This is disheartenting indeed. Had the Economist told me sooner, I wouldn’t have wasted so much time getting to know the hundreds of Chinese I met in China. I mean, who could have known that the millions of Chinese who can’t speak English were so void of any worthwhile things to talk about? I’m just happy I don’t have to continue learning such a useless language!

  31. Shanghai Expat says:

    John and Ciaran, I am an expat in China, but have exactly the opposite opinion as do the two of you when it comes to the importance of Mandarin at work. Sure, you can get along without it and many expats never even make the attempt to learn the language. But it’s extremely short sighted to say that it wouldn’t be a big plus in many cases on your resume!

    I happen to speak fluent Chinese and the difference between myself and my more language limited foreign colleagues is like night and day. Simple fact, I build relations with my Chinese colleagues much more quickly than they do, get to hear all the stuff that they would not say to the laowai, and as a manager, I understand their issues much more quickly. As a lawyer by trade, I hear all the comments that judges and government officers have about laws and cases that leave non-Chinese speakers with blank stares.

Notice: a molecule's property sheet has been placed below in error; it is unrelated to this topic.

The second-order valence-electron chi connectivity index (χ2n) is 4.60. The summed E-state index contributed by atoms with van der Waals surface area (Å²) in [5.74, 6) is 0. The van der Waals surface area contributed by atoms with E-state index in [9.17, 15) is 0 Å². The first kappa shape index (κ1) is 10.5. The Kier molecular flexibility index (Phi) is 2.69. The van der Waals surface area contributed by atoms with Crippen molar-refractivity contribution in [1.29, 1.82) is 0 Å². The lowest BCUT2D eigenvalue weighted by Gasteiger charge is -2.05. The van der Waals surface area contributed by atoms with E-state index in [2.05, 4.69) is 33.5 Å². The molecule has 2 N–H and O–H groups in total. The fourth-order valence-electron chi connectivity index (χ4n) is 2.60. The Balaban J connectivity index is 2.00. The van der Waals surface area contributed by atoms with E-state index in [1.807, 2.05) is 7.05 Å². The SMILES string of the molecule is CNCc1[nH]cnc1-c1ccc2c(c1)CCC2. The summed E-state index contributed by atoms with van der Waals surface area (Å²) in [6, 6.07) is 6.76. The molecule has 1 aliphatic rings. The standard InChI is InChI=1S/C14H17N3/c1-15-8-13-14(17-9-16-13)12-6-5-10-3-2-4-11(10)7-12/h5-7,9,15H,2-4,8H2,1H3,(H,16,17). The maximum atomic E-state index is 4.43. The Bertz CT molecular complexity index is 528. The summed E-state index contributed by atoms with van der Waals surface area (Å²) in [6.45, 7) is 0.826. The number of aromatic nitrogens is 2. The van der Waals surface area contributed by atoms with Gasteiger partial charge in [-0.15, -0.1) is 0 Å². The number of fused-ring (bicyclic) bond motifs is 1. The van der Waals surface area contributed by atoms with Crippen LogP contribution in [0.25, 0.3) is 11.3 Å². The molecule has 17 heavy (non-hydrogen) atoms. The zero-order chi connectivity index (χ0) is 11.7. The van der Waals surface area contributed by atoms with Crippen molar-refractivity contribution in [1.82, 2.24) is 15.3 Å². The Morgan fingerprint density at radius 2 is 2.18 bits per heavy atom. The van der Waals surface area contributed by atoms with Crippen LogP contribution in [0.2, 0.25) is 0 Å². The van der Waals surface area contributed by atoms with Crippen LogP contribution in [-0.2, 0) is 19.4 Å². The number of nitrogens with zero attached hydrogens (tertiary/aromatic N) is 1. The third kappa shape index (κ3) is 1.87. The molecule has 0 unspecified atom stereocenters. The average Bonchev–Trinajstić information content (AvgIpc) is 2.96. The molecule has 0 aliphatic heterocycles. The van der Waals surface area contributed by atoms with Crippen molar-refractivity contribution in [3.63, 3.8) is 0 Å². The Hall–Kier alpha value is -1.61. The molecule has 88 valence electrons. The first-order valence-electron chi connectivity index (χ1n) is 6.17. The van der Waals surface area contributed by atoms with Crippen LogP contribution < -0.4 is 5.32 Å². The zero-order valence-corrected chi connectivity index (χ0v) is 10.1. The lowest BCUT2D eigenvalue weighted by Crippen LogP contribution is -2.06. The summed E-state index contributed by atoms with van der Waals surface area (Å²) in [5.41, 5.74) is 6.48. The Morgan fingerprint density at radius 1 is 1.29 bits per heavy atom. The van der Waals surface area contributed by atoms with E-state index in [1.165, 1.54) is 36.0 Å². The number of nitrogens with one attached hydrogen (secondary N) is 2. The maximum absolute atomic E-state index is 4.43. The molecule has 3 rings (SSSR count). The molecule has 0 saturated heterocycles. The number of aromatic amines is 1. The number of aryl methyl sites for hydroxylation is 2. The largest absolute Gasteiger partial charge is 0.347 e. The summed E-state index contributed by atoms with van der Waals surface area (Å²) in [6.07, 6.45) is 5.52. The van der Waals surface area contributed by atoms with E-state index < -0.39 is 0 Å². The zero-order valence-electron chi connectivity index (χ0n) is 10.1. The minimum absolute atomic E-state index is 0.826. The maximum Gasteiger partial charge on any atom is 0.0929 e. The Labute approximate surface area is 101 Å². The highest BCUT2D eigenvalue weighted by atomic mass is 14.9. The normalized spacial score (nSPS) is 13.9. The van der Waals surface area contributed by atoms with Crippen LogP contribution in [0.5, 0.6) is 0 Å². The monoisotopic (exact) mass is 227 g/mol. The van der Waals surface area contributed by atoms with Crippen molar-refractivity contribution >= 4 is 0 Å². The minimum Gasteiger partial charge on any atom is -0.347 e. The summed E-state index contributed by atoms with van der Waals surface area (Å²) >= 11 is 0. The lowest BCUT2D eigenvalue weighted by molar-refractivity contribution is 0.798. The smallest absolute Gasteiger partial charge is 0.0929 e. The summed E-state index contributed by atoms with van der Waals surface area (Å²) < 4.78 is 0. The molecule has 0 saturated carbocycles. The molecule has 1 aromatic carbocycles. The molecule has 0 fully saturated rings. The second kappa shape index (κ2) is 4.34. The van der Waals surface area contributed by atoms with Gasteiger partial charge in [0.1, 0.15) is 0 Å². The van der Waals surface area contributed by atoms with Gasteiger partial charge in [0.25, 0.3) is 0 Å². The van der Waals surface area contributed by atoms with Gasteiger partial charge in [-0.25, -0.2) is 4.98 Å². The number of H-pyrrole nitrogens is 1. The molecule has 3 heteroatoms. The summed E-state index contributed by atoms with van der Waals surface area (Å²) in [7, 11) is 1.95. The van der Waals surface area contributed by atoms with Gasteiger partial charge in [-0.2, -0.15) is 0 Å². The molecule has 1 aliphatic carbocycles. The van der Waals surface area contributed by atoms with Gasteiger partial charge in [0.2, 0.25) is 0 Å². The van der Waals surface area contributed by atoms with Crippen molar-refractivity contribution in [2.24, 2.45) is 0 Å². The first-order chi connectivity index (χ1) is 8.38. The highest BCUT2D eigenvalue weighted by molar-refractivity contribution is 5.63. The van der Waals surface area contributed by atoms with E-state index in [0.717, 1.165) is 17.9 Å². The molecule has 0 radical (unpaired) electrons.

Most expats may be in China because of skills that can’t be found locally, but even competition for those jobs would favor a Chinese speaker. Furthermore, most expat positions only last a few years. If you want the option of staying and really leveraging the experience, better learn the language.

  32. Ciaran Doyle says:

    I disagree ShanghaiExpat. Firstly I make relationships too with the Chinese, through English! Believe me in 10,20 years China will have grown yes, but also will the quality of English-speaking Chinese. On average their vocab will widen, their accents more American, their grammar like our European counterparts. Examine the numbers of kids, teenagers in China studying English, those middle-class parents pay top-dollar for native ‘white’ teachers.